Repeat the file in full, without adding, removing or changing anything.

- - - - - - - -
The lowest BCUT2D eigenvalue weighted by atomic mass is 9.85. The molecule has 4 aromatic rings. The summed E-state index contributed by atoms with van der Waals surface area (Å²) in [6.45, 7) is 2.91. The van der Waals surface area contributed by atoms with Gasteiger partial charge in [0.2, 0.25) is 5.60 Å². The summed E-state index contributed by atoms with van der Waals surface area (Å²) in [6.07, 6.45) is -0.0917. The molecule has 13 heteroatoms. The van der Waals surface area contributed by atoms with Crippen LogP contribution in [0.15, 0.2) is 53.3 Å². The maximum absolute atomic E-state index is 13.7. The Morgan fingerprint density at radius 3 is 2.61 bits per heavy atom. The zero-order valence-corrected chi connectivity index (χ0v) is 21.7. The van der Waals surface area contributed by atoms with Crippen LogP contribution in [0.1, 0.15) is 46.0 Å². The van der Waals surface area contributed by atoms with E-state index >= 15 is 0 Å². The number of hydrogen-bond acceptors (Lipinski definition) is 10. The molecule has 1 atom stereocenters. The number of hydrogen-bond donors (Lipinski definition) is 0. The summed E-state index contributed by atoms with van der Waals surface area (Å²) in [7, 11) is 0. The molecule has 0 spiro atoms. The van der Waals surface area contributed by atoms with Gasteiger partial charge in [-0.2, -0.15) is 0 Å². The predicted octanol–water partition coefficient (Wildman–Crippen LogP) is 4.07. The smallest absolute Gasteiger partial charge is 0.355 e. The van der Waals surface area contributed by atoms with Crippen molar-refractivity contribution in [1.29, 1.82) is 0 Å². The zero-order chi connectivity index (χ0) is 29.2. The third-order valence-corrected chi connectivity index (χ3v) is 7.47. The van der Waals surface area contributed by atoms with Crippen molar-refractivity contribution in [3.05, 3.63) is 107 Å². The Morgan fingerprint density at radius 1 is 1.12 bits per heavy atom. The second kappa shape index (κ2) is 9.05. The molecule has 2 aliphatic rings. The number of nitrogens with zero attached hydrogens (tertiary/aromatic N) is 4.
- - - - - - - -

The lowest BCUT2D eigenvalue weighted by atomic mass is 9.85. The molecule has 4 aromatic rings. The summed E-state index contributed by atoms with van der Waals surface area (Å²) in [6.45, 7) is 2.91. The van der Waals surface area contributed by atoms with Gasteiger partial charge in [0.2, 0.25) is 5.60 Å². The summed E-state index contributed by atoms with van der Waals surface area (Å²) in [6.07, 6.45) is -0.0917. The molecule has 13 heteroatoms. The van der Waals surface area contributed by atoms with Crippen LogP contribution in [0.15, 0.2) is 53.3 Å². The maximum absolute atomic E-state index is 13.7. The Morgan fingerprint density at radius 3 is 2.61 bits per heavy atom. The zero-order valence-corrected chi connectivity index (χ0v) is 21.7. The van der Waals surface area contributed by atoms with Crippen LogP contribution in [0.1, 0.15) is 46.0 Å². The van der Waals surface area contributed by atoms with E-state index >= 15 is 0 Å². The number of hydrogen-bond acceptors (Lipinski definition) is 10. The molecule has 1 atom stereocenters. The number of hydrogen-bond donors (Lipinski definition) is 0. The summed E-state index contributed by atoms with van der Waals surface area (Å²) in [7, 11) is 0. The molecule has 0 spiro atoms. The van der Waals surface area contributed by atoms with Gasteiger partial charge in [-0.2, -0.15) is 0 Å². The predicted octanol–water partition coefficient (Wildman–Crippen LogP) is 4.07. The smallest absolute Gasteiger partial charge is 0.355 e. The van der Waals surface area contributed by atoms with Crippen molar-refractivity contribution in [1.29, 1.82) is 0 Å². The zero-order chi connectivity index (χ0) is 29.2. The third-order valence-corrected chi connectivity index (χ3v) is 7.47. The van der Waals surface area contributed by atoms with Crippen molar-refractivity contribution in [3.05, 3.63) is 107 Å². The Morgan fingerprint density at radius 1 is 1.12 bits per heavy atom. The second kappa shape index (κ2) is 9.05. The molecule has 2 aliphatic rings. The number of nitrogens with zero attached hydrogens (tertiary/aromatic N) is 4.